Accountancy exam student fails in appeal over right to be given the original scripts

A man who won a landmark challenge over access to copies of his accountancy exam scripts has failed in an appeal in which he claimed he also had a right of access to or to be given the originals because of his fears of "doctoring" of the papers.
Accountancy exam student fails in appeal over right to be given the original scripts
In 2017, Peter Nowak won a European Court of Justice (ECJ) ruling that his scripts were personal data. Ultimately he was provided with a copy of that data by the Institute of Chartered Accountants of Ireland (ICAI) which ran the exams for trainee accountants. However, an issue in relation to access to or right to the original scripts themselves remained. File image

A man who won a landmark challenge over access to copies of his accountancy exam scripts has failed in an appeal in which he claimed he also had a right of access to or to be given the originals because of his fears of "doctoring" of the papers.

In 2017, Peter Nowak won a European Court of Justice (ECJ) ruling that his scripts were personal data. Ultimately he was provided with a copy of that data by the Institute of Chartered Accountants of Ireland (ICAI) which ran the exams for trainee accountants. The matter arose out of his request for access having failed to pass his exams in 2009.

In July 2018, after the ECJ ruling and after his case came back before the High Court, he was supplied with a copy of the scripts.

However, an issue in relation to access to or right to the originals themselves remained.

This was dealt with by the High Court which in February 2018 found his right of access under the Data Protection Acts did not require the supply of the personal data held in its original form or format.

He appealed that decision and the Data Protection Commissioner (DPC) opposed the appeal. The ICAI was a notice party.

In the meantime, the ICAI offered him the opportunity to inspect the original scripts under controlled conditions. The ICAI's solicitors told him that even though it was not obliged to do so he could examine the copies he had been provided with against the originals.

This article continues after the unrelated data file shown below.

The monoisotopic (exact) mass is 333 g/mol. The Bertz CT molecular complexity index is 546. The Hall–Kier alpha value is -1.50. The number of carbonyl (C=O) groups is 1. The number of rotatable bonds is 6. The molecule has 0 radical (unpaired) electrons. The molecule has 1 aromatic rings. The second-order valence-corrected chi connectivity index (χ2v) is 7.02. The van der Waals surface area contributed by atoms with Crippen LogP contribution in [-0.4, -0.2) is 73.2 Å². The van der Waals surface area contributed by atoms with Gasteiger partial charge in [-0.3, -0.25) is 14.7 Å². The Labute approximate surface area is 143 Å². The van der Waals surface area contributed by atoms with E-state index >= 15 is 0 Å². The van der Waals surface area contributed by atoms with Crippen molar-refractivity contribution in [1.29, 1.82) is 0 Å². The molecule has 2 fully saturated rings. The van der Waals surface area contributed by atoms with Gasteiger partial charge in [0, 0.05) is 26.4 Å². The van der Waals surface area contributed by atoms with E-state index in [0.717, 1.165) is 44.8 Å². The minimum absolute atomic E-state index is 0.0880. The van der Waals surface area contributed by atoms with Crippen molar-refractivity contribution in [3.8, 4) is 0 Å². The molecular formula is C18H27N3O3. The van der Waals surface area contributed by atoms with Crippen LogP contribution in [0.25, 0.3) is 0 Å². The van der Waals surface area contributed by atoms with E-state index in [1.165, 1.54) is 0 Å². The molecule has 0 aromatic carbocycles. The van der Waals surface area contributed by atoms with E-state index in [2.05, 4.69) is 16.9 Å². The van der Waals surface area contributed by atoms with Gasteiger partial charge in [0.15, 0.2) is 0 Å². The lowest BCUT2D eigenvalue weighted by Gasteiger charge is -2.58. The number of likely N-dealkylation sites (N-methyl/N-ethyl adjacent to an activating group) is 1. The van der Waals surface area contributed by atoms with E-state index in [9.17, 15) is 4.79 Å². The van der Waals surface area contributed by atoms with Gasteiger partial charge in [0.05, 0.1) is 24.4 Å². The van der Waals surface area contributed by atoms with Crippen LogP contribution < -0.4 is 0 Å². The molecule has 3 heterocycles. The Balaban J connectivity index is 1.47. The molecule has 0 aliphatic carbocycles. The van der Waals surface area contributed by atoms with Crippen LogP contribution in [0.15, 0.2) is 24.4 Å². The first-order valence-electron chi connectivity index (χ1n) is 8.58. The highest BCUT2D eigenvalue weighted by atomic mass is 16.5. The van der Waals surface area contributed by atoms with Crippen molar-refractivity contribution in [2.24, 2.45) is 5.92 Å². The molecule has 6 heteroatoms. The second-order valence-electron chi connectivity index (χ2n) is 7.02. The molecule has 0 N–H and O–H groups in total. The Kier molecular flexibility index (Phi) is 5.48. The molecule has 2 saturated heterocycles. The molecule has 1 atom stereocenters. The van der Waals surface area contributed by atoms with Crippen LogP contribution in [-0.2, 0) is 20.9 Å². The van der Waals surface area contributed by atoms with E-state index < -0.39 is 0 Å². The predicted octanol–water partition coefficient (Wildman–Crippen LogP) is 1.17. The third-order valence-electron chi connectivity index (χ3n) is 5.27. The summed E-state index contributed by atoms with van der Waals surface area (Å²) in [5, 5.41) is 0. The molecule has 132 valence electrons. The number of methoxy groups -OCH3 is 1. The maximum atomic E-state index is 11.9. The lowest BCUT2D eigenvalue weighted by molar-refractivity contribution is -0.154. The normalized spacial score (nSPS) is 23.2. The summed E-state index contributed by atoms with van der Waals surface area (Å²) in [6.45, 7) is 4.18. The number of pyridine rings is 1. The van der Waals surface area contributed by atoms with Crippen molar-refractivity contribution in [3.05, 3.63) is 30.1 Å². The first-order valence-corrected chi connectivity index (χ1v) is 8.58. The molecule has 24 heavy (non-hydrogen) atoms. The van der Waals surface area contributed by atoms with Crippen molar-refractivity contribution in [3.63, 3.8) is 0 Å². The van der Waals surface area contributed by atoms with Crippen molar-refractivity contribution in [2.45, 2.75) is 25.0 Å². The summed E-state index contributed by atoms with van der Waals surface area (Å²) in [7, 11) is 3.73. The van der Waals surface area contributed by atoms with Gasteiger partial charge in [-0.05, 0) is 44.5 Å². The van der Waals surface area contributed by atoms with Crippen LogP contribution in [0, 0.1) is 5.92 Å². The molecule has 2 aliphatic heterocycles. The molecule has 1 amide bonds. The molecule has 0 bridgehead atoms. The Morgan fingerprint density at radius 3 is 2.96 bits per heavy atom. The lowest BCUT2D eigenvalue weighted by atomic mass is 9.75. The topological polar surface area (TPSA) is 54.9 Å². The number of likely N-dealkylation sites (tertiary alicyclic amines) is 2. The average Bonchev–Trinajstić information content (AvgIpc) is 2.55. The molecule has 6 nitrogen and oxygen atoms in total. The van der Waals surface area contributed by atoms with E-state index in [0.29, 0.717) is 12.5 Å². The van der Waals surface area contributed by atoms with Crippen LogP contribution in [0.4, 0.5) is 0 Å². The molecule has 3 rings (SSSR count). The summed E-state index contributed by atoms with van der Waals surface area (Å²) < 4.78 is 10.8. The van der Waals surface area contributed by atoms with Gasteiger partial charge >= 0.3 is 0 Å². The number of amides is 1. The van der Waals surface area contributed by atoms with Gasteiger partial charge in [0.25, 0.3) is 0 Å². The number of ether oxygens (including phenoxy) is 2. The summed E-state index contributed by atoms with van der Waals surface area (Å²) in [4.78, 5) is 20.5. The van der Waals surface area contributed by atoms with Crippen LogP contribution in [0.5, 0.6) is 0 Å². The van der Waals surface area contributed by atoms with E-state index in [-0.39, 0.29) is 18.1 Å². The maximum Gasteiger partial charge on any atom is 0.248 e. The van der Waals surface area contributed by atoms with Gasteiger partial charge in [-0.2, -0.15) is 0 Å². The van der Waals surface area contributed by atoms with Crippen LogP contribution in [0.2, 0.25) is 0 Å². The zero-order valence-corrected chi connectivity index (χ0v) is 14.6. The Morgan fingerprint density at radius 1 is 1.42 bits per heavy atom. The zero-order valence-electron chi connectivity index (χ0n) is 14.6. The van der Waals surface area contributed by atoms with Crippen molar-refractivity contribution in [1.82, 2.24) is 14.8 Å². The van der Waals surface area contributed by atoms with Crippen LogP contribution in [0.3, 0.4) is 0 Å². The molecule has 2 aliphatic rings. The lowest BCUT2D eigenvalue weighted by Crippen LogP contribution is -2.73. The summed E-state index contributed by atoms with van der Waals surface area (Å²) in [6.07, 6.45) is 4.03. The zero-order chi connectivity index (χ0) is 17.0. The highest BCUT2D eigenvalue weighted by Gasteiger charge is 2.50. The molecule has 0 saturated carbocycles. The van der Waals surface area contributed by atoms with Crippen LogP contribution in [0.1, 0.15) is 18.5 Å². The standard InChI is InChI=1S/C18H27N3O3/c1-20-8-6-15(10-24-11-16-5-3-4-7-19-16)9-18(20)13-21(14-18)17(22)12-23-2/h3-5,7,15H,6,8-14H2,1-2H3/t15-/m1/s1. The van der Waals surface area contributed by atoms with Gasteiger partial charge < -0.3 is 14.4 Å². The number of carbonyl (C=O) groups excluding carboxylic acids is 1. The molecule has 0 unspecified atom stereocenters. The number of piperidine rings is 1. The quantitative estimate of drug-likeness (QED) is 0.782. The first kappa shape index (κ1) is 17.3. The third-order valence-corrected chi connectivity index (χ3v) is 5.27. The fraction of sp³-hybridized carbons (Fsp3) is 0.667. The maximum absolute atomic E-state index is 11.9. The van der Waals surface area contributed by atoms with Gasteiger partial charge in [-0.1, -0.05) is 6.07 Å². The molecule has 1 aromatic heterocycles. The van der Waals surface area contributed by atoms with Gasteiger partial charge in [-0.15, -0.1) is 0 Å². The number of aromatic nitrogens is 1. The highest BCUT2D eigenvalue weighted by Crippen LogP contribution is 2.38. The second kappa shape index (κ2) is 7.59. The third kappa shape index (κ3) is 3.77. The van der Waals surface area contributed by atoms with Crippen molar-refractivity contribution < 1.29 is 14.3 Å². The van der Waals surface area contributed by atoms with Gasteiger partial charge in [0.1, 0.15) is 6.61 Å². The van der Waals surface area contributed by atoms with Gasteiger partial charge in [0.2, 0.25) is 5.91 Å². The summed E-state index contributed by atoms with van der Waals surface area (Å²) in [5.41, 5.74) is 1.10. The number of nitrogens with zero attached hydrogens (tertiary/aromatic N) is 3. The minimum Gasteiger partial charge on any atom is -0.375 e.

He didn't take the offer up because he was appealing the High Court dismissal of his case.

On Wednesday, the Court of Appeal (CoA) ruled the High Court was correct in law in dismissing his case.

Mr Justice Robert Haughton, on behalf of the three-judge CoA, said Mr Nowak had argued in his appeal that when a copy document is “doctored” then access to the original is desirable. Mr Nowak had also argued that unless the person seeking the data has access to the original he/she cannot “check to see whether the data is accurate”.

He had said he “had concerns about the original scripts” and believed that the copy was not correct. He “wanted the originals because of the risk of manipulation", the judge said.

Mr Justice Haughton was satisfied that he could not pursue the ‘doctoring’ argument as it was based on hypothetical facts.

In these cases, the DPC, and the Circuit Court on appeal, can only determine the complaint on the facts presented to them, he said.

When it is further appealed to the High Court and further again to the CoA, all that can be determined is a point of law, he said. The higher courts must take the facts as presented before the DPC, and before the Circuit Court.

There had never been any evidence before the DPC or the Circuit Court of doctoring or manipulation, he said.

In arguments for the DPC, the appeal court was told that under a 1995 EU Data Protection Directive (95/46/EC) and our own Data Protection Act, a person was only entitled to a full summary of data "in an intelligible form".

Mr Nowak claimed the Data Protection Act states the obligation to provide data was for a copy of the material in a permanent form unless the supply of a copy is not possible or involves disproportionate effort where the person seeking the data "agrees otherwise."

He argued he had not agreed to merely accepting a copy and that in requiring the originals he was "agreeing otherwise."

Mr Justice Haughton did not agree with that contention.

He was satisfied the High Court correctly identified and interpreted the EU directive and the Data Protection Act. Mr Nowak failed to point to any error of law, he said.

He agreed with the High Court the obligation on the ICAI did not extend to an obligation to provide original exam scripts or to produce them for inspection.

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